Why should I care?

Logic that is written inside the blockchain is called a smart contract.  With smart contracts you can create and interact with electronic agreements with pre-determined terms with actions that run autonomously.  Using smart contracts, the Ethereum platform allows people to solve problems in unique ways that reduce the reliance on human trust and central authorities.  It has the potential to fundamentally alter the way we do business on the internet and think about employment and interact with the economy.

One great innovation already built on top of Ethereum is the DAO.  The DAO is a decentralized autonomous organization and a kind of venture capital fund lead by the investors themselves.  The DAO allows for individual entities to build their own cryptocurrency on top of Ethereum and use this cryptocurrency to issue shares.  One outcome of this feature is a sort of IPO meets crowdfunding allowing startups to do an ICO or initial coin offering, and raise funds from individual investors in exchange for shares in the form of the newly minted cryptocurrency.  This turns the IPO on its head and allows crowdfunding contributors to receive a token that has monetary value in exchange for their contribution.  Compared this to many Kickstarters where you might get a free T-Shirt.

There are many other possibilities for new business models and solving new problems in Ethereum that we touch on in other posts, like the ability to be compensated for discovering an artist or a company (and funding them by buying their token, which may rise in value if they hit it big), to the emerging sharing economy, and cost saving measures that cut out the middle man.

It will allow complex interactions by any two parties anywhere in the world and reduce the reliance on expensive centralized infrastructure. This has the potential to be a game-changer not only in financial institutions in industrialized nations but also provide access to services that have previously been denied to those in poor, isolated countries. It could provide financial solutions for the 400 million people in India without a bank account.

Because of the nature of complex logic being written in the blockchain, the Ethereum ecosystem will build upon itself as developers continue to publish for dApps. The blockchain has the potential to fundamentally change society and finance and dApps on the Ethereum blockchain are uniquely poised to solve global problems in a scalable and cost-effective way.

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UPDATE: Inflekt has pivoted a bit and is now more events and organization focused.  I’ll post a full update once I have the full story.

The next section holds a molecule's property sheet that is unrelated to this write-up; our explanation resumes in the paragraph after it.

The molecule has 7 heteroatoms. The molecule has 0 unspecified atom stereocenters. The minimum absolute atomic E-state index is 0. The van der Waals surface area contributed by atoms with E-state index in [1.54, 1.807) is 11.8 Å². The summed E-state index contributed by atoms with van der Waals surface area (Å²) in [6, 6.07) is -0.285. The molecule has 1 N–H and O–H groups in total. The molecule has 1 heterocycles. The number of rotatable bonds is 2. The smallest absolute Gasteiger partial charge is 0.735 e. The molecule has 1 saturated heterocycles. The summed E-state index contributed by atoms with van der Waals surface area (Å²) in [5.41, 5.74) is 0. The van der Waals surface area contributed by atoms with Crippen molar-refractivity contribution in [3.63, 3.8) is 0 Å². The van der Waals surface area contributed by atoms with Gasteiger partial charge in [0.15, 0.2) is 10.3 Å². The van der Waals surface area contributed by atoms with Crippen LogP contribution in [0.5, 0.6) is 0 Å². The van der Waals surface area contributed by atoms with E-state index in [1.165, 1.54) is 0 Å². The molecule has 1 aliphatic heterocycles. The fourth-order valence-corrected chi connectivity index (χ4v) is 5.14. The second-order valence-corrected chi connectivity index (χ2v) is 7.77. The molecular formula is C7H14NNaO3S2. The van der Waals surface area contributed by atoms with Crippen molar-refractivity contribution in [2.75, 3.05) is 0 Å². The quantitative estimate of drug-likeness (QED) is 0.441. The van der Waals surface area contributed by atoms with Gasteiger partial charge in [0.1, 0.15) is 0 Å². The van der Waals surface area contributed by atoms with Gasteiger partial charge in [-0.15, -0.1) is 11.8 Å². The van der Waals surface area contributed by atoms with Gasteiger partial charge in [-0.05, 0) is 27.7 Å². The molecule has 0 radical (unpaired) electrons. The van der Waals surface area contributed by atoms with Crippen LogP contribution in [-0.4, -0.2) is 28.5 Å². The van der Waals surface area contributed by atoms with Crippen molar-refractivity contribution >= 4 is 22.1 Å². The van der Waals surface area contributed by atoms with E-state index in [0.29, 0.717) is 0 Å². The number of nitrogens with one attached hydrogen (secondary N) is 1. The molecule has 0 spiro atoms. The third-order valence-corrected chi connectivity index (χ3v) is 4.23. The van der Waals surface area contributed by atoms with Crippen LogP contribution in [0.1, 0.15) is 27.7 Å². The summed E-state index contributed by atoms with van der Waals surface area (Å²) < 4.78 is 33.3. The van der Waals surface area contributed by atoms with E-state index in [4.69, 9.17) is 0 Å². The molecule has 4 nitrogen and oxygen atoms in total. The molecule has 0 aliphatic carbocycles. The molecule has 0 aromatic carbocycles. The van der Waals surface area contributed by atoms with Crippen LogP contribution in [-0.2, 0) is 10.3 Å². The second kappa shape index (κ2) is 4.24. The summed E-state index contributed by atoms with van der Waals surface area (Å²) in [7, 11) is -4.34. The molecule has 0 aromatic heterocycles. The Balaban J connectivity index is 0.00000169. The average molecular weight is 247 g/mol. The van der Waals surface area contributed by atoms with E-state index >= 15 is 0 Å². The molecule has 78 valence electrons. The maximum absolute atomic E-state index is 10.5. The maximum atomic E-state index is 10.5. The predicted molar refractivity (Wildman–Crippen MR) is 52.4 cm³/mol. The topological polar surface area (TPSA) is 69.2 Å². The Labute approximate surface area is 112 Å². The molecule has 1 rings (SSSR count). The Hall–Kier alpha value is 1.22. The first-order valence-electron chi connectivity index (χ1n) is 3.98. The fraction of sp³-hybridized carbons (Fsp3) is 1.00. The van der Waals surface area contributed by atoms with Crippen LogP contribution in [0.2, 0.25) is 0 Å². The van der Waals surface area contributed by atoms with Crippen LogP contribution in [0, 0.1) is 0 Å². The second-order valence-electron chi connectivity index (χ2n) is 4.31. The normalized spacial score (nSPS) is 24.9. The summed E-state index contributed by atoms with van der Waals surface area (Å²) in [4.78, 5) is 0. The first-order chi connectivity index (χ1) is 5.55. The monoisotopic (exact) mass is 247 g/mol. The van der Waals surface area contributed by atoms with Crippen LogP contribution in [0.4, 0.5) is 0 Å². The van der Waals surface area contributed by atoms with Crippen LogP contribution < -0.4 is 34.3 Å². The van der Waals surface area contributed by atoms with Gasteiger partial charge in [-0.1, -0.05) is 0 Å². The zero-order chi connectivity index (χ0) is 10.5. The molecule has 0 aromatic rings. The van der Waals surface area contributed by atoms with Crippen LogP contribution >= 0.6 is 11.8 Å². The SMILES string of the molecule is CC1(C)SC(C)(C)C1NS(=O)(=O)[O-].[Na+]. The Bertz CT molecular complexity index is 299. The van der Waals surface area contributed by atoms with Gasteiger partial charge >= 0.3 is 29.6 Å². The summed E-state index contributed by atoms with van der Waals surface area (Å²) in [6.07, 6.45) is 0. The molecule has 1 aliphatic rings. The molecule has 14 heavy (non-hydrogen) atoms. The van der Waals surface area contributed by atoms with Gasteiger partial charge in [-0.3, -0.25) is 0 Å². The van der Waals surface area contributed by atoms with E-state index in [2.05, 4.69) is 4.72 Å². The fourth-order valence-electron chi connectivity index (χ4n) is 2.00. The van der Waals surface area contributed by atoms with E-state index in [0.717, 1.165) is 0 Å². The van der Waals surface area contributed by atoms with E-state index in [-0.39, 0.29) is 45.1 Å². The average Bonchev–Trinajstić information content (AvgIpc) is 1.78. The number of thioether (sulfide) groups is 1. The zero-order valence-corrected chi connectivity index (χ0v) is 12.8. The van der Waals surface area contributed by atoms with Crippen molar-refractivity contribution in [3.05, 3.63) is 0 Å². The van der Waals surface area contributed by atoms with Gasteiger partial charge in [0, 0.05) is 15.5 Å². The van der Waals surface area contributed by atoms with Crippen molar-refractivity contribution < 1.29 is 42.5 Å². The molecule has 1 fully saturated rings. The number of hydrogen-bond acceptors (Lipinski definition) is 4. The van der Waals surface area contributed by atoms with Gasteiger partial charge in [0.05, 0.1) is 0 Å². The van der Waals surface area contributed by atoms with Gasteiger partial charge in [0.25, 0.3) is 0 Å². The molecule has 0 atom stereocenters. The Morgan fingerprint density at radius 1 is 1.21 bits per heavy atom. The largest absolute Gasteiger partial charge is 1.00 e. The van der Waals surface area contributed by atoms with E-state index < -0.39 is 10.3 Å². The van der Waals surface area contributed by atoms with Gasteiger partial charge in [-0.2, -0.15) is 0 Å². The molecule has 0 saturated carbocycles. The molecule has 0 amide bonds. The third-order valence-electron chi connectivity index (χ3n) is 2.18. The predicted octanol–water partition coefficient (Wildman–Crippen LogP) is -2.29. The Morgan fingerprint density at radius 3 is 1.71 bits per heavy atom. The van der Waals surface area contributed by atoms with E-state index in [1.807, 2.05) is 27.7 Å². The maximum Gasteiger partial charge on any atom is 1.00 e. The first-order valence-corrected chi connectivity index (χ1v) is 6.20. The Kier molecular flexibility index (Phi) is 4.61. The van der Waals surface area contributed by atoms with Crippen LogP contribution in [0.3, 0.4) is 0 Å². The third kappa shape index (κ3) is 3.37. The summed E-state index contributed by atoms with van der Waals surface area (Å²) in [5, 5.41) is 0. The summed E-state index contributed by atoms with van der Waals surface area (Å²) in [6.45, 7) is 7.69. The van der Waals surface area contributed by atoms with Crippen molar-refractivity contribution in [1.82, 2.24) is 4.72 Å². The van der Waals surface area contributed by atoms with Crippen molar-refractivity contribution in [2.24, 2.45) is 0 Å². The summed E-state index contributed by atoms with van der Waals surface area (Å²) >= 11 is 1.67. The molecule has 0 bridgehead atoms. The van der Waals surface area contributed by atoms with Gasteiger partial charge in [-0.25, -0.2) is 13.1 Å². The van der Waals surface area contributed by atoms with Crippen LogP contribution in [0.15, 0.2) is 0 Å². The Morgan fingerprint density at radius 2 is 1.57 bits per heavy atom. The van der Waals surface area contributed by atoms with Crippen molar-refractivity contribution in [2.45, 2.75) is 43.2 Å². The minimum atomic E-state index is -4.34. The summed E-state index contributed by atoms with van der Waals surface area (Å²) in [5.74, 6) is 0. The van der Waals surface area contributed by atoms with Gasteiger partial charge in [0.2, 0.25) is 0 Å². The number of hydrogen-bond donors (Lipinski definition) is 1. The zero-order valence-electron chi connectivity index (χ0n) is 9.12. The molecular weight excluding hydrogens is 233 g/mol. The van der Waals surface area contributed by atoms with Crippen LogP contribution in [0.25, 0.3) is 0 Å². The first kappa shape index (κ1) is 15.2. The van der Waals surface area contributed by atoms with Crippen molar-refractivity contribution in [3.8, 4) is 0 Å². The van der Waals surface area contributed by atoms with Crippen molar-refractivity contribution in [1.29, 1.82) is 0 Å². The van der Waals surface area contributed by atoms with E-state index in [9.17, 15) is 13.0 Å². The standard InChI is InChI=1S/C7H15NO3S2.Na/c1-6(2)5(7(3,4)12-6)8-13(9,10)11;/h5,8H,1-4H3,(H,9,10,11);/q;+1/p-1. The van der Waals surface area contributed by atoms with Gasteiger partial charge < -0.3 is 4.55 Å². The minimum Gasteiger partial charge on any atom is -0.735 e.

A really cool project built on Ethereum is Inflekt.  Inflekt is a community based reputation system that allows facilitates the sharing economy using resources and reputation instead of money.  Say for example you have own a pickup truck and another member of your community needs help moving.  You can lend your truck (or your time and labor) to help this person, increase your own reputation in the community, and then later be able to use your reputation score to solicit help from other community members for something you need assistance with.

The first iteration of Inflekt will be a simple bank of resources where people can list, browse and find resources available in their community.  When you list an item it is given an approximate value.  If someone would like to use a resource you listed, they can choose to simply barter with you and give you something that you might value, or that person can choose to deduct points from their community reputation.  You, as the giver, will gain points to your reputation system.  Charity and kindness are quantified and you are rewarded directly to the monetary value of your generosity.

The whole reputation system is built on top of Ethereum.  Reputation points are stored in Ethereum tokens that is used like a mutual credit system.  It’s more of an IOU than a currency and the key feature is that actions and transactions are logged so that there is an accurate measure of who did what, and when.

An interesting fallout from this sort of alternative economic organization is that it empowers communities with the ability to assign value.  Say for instance you live in a community with very poor health.  In theory, such a community could increase the value of providing access health services (with equipment, or rides to the doctor, etc.) or initiating fitness programs, and incentivize community members to participate.  Since community members have little control over the cost of goods and services as it relates to the US dollar value, this gives unique authority for communities to decide what is valuable to them and provide services that otherwise would be completely economically infeasible, like say a youth fitness program in a small, poor, unhealthy community.  It empowers communities to assign value as it pertains to the ‘good of the community’ instead of value always being assigned by the US dollar.

Inflekt is doing it’s pilot program in Sullivan County, New York.  It will be interesting to see where this project goes and how the platform adopts to the needs of different communities.